How Did We Miss This?


Early in 1980, a group of individuals in Peterborough and Detroit got together to share their interest in an odd little program imported from the United Kingdom. Doctor Who had been shown on TVOntario for about two years, and had made a sporadic debut in the United States. On June 1st of that year, the Doctor Who Information Network was born.

Twenty-five years later, a lone member of the DWIN Executive looked up and said, “hey, wait a minute… it’s our silver anniversary! How’d we miss that?”

Well, to be fair, it has been quite a year for Doctor Who fans. I’d forgive them for not looking up from their television screens if I myself wasn’t glued to the CBC every Tuesday night.

In the intervening years, this club has risen, fallen and risen with the fortunes of the television program it celebrates. And it has meant a lot to me personally.

I joined DWIN in 1984. I was twelve years old and had a crush on actress Janet Fielding who played the companion Tegan Jovanka. I watched Doctor Who religiously on TVOntario and WNED Buffalo PBS, but I had no idea that there were clubs where like-minded fans could interact. I had no idea that it was possible to receive information about the television program before the episodes aired here. I had no idea there were such things as conventions. I had entered a whole new world, and I did not look back.

I am still a member of DWIN, but I was particularly active as I went through high school. I tried my hand at fan fiction. I helped nurse DWIN’s first fan fiction magazine (Myth Makers) to fruition. As I entered university, I’d spread out into producing my own fan fiction magazines, producing DWIN’s fan fiction magazine and editing other fan writers. I joined the DWIN Executive.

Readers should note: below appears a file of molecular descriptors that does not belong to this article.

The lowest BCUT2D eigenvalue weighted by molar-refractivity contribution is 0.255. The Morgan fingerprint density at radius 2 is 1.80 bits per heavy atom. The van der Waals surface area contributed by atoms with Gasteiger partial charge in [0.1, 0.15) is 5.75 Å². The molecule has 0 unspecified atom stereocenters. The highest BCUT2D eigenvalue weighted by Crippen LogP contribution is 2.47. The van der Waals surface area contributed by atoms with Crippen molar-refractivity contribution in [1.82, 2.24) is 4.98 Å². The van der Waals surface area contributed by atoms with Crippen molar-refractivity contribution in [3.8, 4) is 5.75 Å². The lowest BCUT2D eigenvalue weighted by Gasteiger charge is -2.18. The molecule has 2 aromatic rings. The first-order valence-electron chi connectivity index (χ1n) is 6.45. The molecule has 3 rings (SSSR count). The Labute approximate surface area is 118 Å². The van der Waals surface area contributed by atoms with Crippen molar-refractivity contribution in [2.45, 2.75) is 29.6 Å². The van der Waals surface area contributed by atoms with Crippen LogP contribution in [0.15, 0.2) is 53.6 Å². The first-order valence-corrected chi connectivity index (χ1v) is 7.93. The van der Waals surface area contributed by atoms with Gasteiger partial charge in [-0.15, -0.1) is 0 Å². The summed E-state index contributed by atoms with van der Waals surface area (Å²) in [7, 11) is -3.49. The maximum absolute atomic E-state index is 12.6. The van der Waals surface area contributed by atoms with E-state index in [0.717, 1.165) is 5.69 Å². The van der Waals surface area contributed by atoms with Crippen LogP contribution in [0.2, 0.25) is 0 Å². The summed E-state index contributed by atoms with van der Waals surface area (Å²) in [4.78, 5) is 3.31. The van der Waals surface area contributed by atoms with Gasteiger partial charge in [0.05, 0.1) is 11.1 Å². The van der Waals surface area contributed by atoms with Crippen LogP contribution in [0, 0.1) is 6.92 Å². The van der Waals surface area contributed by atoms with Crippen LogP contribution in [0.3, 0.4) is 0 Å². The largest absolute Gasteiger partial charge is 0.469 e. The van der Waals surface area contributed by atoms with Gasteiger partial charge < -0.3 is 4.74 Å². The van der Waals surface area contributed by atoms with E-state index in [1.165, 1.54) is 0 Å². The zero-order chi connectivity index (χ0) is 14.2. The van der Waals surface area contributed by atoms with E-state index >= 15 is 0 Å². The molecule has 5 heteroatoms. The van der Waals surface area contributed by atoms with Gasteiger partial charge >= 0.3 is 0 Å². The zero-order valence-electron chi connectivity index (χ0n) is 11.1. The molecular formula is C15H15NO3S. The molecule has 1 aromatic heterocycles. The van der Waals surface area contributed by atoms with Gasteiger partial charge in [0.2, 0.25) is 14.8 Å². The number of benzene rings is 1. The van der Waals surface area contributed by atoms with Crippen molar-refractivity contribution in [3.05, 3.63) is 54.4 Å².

And through it all, a lot of things happened that made me into what I am. A lot of things have made me what I am: my education, my loving and supportive parents most of all, but my contact through Doctor Who fandom in general and DWIN in particular helped foster my interest in writing and in magazine production, allowing me to share my craft with small audiences. I met important people in my life, like Dan Kukwa and Martin Proctor, both of whom were my groomsmen at my wedding. And, of course, there was Erin, who I met on the Internet in 1994, after uploading a Doctor Who short story I’d written onto alt.drwho.creative.

Doctor Who came to a close after its twenty-sixth season in 1989, but that didn’t matter. Doctor Who fans, like Star Trek fans before them, became adept at celebrating the program after it had gone, while waiting out its eventual return from cancellation. It was during this period that I did most of my fan fiction. Even so, membership waned, from a high of 800 during the program’s mid-eighties glory days, to a low of 200. Fans like myself were getting older, getting married, getting jobs, and couldn’t spare as much time on such “frivolous” things as fandom.

But as the current market shows, dead programs always come back if you wait long enough — particularly shows as imaginative and flexible as Doctor Who. Some old time fans, as they got older and got jobs, got jobs in the writing industry, in television, and at the BBC. Eventually Russell T. Davies made a name for himself, and then focused on bringing Doctor Who back. And myself and the hundreds of former DWIN members cheered. A part of our lives, a part of ourselves, was back and it was fresh and new. A virtual fountain of youth.

Science fiction and fantasy fans get a bum rap sometimes. “Normal” people can’t understand how we can give so much of our lives to a book series, a genre or a television show. But in my case, Doctor Who gave a lot back, through its fans and through a sturdy Canadian organization set up to celebrate a strange British show.

blog comments powered by Disqus